OK, I’ll admit it: Sometimes, I like my comics sexy. I mean, if you can look at beautiful illustrated naked forms drawn by the most talented of illustrators, why wouldn’t you enrich your eyes? Which is probably why I originally picked up Charles Burns’ semi-sordid-yet-seemingly-seminal Eisner- and Harvey Award-winning graphic novel Black Hole in the first place. The pictures say a thousand sexy words. Albeit strangely, and at times, horrifically.
Or maybe I was drawn to Black Hole — the 12-issue limited series that writer-artist Burns released on Kitchen Sink Press and then Fantagraphics chapter-by-chapter, beginning in 1995, over the span of 10 years — because I never quite grew out of that adolescent stage, as the prior paragraph likely attests. (Or perhaps I was simply hoping for the sexy comic version of the 1979 space opera The Black Hole, Disney’s first foray into the unknown deep spaces of PG theater.) I’m sorry, I grew up watching unmonitored HBO in the ‘80s and that has forever skewed my worldview toward the inappropriate. Not to say Black Hole is inappropriate, per se, but it’s most certainly edgy, and filled with bored teens acting with reckless abandon in the face of a pitiless world.
Regardless of why I was attracted to the book — which is being developed as film by Brad Pitt's Plan B and centers on a group of teens in the suburbs of ‘70s Seattle whose community is plagued by a sexually transmitted disease that shows up as various mutations in the afflicted — the fact is, I was immediately sucked into its mysterious black and white and terrifyingly gray vortex. (I purchased the Pantheon Books collected edition on a Monday, hoping to take it on vacation on Friday, and ended up blazing through and finishing by Wednesday, thus having to buy another beach book). And that attraction grew even stronger as the weirdness of each turned page swirled all the more.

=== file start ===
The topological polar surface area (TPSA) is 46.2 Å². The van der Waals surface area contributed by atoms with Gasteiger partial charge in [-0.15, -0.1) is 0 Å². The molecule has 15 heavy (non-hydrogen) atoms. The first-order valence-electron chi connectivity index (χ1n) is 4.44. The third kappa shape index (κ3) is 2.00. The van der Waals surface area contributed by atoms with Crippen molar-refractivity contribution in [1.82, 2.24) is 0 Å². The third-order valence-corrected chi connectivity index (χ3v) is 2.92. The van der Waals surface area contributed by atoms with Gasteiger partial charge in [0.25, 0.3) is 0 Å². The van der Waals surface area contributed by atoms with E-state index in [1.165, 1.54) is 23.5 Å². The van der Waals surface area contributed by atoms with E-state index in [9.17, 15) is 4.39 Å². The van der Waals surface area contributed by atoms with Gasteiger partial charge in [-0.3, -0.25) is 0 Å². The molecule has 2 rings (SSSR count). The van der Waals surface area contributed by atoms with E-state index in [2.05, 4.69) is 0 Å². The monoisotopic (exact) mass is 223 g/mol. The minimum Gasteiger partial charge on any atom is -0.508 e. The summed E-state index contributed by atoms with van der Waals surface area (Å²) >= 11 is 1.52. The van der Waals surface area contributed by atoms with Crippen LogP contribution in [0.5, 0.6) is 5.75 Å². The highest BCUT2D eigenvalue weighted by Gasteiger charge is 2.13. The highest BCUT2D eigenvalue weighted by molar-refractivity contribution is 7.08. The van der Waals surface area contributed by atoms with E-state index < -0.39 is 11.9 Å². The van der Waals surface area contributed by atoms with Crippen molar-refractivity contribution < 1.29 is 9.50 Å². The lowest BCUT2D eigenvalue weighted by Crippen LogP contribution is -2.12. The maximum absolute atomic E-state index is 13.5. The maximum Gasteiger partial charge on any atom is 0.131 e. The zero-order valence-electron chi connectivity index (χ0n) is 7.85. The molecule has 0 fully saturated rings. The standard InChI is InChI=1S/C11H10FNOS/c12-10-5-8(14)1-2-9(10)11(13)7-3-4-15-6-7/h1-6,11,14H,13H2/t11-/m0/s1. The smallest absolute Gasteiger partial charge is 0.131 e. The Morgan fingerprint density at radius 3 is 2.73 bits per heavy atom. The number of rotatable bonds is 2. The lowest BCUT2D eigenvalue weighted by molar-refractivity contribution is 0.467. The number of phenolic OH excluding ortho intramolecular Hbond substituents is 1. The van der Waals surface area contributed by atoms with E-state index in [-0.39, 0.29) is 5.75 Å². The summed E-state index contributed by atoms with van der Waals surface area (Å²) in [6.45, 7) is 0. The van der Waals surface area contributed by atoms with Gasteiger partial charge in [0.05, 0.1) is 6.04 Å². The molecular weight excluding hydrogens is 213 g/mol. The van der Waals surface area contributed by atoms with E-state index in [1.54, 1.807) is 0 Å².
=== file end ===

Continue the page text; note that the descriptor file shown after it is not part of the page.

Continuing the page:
See, Burns’ story is weird. The sexually transmitted mutations are borderline alien, certainly alienating, and take on all sorts of alarming forms. One guy has another mouth on his throat, which speaks sweet nothings to the girl with a molting skin zipper down her back. And another girl — an artist who resides in the basement of the best doobie dealers on the outskirts of the Emerald City (which is saying something) — has the sexiest dang tail I ever did see, a sentence I never thought I’d write.
Depending on the severity of the mutations, the afflicted can go on leading a normal life, until the moment they're outed and ostracized, something many teens already feel without sprouting horns. Many of the ostracized are forced to live at an encampment in the woods, essentially a modern-day leper colony. And then the murders start. And that’s when things get really weird.
I won’t spoil it for you, as the story unfolds mysteriously and surprisingly, and sometimes disturbingly. But that’s part of the experience of the vortex, which is also propelled by Burns’ knowing depiction of the times, the freezing winter that followed the Summer of Love, when experimentation, curiosity, and boredom made the gloom of Seattle all the more freaky.